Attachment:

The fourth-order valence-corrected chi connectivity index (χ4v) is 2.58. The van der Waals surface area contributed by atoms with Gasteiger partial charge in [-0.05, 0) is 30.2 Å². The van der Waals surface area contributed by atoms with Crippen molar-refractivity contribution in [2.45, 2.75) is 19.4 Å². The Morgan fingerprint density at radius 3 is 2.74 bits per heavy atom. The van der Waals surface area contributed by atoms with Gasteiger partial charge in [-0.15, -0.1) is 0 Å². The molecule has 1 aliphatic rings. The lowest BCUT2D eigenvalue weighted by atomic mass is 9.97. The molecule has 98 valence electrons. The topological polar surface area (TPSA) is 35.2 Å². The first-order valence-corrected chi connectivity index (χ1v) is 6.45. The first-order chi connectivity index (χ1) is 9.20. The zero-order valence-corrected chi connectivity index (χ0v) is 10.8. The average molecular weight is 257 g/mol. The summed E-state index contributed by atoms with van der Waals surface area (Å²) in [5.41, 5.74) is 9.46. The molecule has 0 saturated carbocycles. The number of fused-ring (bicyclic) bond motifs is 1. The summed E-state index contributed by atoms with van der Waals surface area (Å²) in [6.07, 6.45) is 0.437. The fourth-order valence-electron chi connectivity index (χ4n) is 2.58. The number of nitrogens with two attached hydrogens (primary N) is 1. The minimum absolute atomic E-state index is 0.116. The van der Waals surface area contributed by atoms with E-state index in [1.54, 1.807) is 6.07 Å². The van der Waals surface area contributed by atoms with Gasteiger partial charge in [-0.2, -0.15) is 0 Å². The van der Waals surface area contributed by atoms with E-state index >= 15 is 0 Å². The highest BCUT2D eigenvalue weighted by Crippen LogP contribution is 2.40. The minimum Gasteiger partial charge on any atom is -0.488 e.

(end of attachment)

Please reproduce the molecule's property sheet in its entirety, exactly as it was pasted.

The fourth-order valence-corrected chi connectivity index (χ4v) is 2.58. The van der Waals surface area contributed by atoms with Gasteiger partial charge in [-0.05, 0) is 30.2 Å². The van der Waals surface area contributed by atoms with Crippen molar-refractivity contribution in [2.45, 2.75) is 19.4 Å². The Morgan fingerprint density at radius 3 is 2.74 bits per heavy atom. The van der Waals surface area contributed by atoms with Gasteiger partial charge in [-0.15, -0.1) is 0 Å². The molecule has 1 aliphatic rings. The lowest BCUT2D eigenvalue weighted by atomic mass is 9.97. The molecule has 98 valence electrons. The topological polar surface area (TPSA) is 35.2 Å². The first-order valence-corrected chi connectivity index (χ1v) is 6.45. The first-order chi connectivity index (χ1) is 9.20. The zero-order valence-corrected chi connectivity index (χ0v) is 10.8. The average molecular weight is 257 g/mol. The summed E-state index contributed by atoms with van der Waals surface area (Å²) in [5.41, 5.74) is 9.46. The molecule has 0 saturated carbocycles. The number of fused-ring (bicyclic) bond motifs is 1. The summed E-state index contributed by atoms with van der Waals surface area (Å²) in [6.07, 6.45) is 0.437. The fourth-order valence-electron chi connectivity index (χ4n) is 2.58. The number of nitrogens with two attached hydrogens (primary N) is 1. The minimum absolute atomic E-state index is 0.116. The van der Waals surface area contributed by atoms with E-state index in [1.54, 1.807) is 6.07 Å². The van der Waals surface area contributed by atoms with Gasteiger partial charge in [-0.2, -0.15) is 0 Å². The van der Waals surface area contributed by atoms with E-state index >= 15 is 0 Å². The highest BCUT2D eigenvalue weighted by Crippen LogP contribution is 2.40. The minimum Gasteiger partial charge on any atom is -0.488 e.